Nodame (Juri Ueno) is still pining for the affections of Chiaki (Hiroshi Tamaki), but Chiaki wants them to concentrate on their musical careers and moves out. Chiaki then gets the ...
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Nodame (Juri Ueno) is still pining for the affections of Chiaki (Hiroshi Tamaki), but Chiaki wants them to concentrate on their musical careers and moves out. Chiaki then gets the opportunity to perform with Song Rui (Yu Yamada) and the Wiltord Orchestra of Vienna. Meanwhile, Nodame remains at the conservatory in Paris, but Professor AuClair refuses to let her compete in musical competitions that could kickstart her career. When Nodame goes to a concert with her friends, she hears Ravel's Piano Concerto in G major and decides that is the song that she will one day perform with Chiaki. Unknown to Nodame, Chiaki is about to perform the song in front of her with Rui ...
A Nutshell Review: Nodame Cantabile The Final Score Part II
Continuing directly from where we last left off, I was expecting just as much fun I had from the first film in the second one, since it's only half the movie to be completed now, but unfortunately I was left none too impressed. While the earlier film had demonstrated it's more than possible to have a feature film showcasing classical music, thanks to its zany characters, insights for newbies like myself into the meaning and stories behind the many iconic classical pieces, and the charismatic duo of Juri Ueno and Hiroshi Tamaki as the lovers Nodame and Chiaki respectively, the finale chapter ultimately reminded me of another Hollywood franchise in the way things go for the two leads.
Twilight. Yes, and I mean it in a negative way. The end of the first film had left us with the hope that the supporting characters get to be more involved this time around, but sadly, after the first half hour, they get shelved aside as their story arcs get wrapped up, and the characters got the closure they are seeking. And everything that happened in the first film with Chiaki up against the challenge of trying to make a team out of his orchestra, gets totally put aside, not that it is in need of another mending, but all the characters back then, only warranted a cameo appearance in a throwaway scene toward the end.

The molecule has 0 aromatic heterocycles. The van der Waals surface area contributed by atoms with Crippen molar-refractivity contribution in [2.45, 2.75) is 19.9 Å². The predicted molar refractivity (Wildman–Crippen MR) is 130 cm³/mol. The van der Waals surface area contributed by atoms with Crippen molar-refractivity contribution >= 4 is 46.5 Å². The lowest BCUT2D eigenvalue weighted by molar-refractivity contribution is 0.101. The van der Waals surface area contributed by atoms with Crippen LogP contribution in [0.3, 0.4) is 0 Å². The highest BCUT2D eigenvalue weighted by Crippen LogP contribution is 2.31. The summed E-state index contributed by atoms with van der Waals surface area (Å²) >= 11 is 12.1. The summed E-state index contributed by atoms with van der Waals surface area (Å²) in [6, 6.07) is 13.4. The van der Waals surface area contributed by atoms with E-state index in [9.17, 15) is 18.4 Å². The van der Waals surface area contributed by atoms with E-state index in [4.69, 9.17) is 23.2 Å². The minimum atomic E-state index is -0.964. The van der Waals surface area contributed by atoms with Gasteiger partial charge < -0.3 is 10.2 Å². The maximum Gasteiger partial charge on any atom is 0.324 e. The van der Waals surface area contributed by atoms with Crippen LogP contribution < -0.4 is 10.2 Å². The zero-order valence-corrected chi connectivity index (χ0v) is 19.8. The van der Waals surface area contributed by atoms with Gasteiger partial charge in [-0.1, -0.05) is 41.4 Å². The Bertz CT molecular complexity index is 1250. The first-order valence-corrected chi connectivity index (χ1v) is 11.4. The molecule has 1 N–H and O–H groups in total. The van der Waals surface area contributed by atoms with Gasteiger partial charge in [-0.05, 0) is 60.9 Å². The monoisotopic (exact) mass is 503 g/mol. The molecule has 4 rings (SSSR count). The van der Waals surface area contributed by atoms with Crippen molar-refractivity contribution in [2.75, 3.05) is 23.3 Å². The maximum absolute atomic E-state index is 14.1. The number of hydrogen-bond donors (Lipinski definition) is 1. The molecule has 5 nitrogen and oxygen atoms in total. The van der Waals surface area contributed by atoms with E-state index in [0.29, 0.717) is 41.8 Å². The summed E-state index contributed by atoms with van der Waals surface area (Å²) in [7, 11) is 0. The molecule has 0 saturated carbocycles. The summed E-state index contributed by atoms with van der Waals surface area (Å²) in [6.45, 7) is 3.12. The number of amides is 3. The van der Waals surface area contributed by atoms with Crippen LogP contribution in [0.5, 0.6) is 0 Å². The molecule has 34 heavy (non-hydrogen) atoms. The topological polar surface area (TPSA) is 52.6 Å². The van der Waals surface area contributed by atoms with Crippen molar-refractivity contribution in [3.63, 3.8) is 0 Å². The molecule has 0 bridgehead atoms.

So with all the distractions out of the way, Chiaki can focus on helping Nodame with her music, even though they have to live apart, with mutual agreement and consent. But this absence doesn't only make the heart grow fonder, but also put into the heart some doubts as to whether one is holding the other back by just being there and probably demanding attention and time. Nodame goes through this entire emo episode in self doubt with the realization that her fantasy of being a top notch classical pianist, may just be that fantasy unfulfilled, and wonder what was actually wrong with life as she knew as a pre-school teacher.
In a parallel to the Twilight movies, so begins that indecisiveness that crept into the film and set on it like the plague. Both Chiaki and Nodame cannot help to declare their affection openly and their emotions properly, and cannot decide if they're better off together, or alone. Worse, Nodame's career seems to suddenly take off when she's at her most vulnerable, and Chiaki being perturbed not to be at the centre of it all, as he was always. It's one thing being put on a pedestal by someone, then completely forgotten and you start wondering why you've been taking things for granted.
Under such circumstances and scenes, it eventually plodded its way to the finale complete with a much expected reconciliation, and somehow it hinted at not being a definitive end, since I believe another volume of the graphic novel is already out. I suppose it's always the smart thing to do to leave things open for the prospect of more, but seriously, the show should start to move on from concentrating on this dilemma of indecision.
But I still enjoyed what I had enjoyed from the previous film, with this film also showcasing a number, though less now, of classical musical pieces coming complete with explanations of the stories and theories behind the composers and the works themselves, which serves to be educational. I start to realize as well that the choice of the music pieces were deliberately considered to evoke and reflect the mood of the respective characters at the time of their playing, so how's that for that perfect drawing of parallels?
Like the first film there were moments of kitsch especially with Juri Ueno hamming it up as her sensitive, fun loving Nodame, but when drowned in plenty of emotional moments, she loses that much of charm. Still, fans of the first film shouldn't go without watching the second since it completes the adventures of The Final Score based primarily in Paris, but as an outsider to the well loved series, I'm still of the opinion that the first part is way more superior than the second.
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